Like simple living, frugality is a word that is really open to interpretation. There are folks who think of frugality as being a smart steward of their money. For the most part, wants are replaced by needs in the budget. A free movie from the library replaces the $10 ticket at the local cinema. Dinner out is either the $5 foot long sub at Subway or a home cooked meal instead of the $30 restaurant experience.
For others, the word takes on an almost religious tone. Spending more than is required to stay alive is to be avoided. Living space is cut to the bone. Almost all belongings are given away or sold, leaving a dresser drawer with a few changes of clothes. If possible, a car is replaced by public transportation or walking. Health insurance is dropped, in favor of self-medication and an occasional trip to the emergency room or free clinic.
This second interpretation is not what I think about when I type the word frugal.The dictionary defines frugal as not wasteful, not spending unnecessarily, being economical and thrifty. How many people would not find those words something to strive for? The problem comes when each of us puts our own interpretation on those words. To somebody a 60″ LCD TV screen is a necessity. Buying a $60,000 car instead of the $75,000 version could be considered thrifty.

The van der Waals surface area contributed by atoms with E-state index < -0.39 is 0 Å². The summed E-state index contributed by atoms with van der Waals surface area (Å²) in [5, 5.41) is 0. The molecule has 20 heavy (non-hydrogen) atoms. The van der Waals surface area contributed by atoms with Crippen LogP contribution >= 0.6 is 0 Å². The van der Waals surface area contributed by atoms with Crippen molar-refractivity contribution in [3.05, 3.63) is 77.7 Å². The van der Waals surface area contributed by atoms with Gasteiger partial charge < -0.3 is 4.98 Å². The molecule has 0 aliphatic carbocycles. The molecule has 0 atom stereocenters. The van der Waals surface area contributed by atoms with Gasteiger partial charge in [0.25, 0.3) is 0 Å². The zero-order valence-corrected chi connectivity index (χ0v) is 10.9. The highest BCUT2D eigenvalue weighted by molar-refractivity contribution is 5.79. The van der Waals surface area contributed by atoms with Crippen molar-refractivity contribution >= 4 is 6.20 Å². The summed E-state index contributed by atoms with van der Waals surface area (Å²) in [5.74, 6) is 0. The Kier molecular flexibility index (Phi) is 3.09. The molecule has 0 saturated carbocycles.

Frugality, like simplicity, is in the eyes of the beholder. Living on $100,00 before retirement and $70,000 after is certainly more frugal. But, for many of us the numbers may be more like $50,000 before retirement and $25,000 after. So, how does a satisfying retirement work when one has to be frugal?
There is no argument that it takes work and a commitment to the goal. It requires reassessing what you need to be happy and content. It demands that you prune those things that no longer fit within your budget. It pushes you to decide what are needs and what are wants.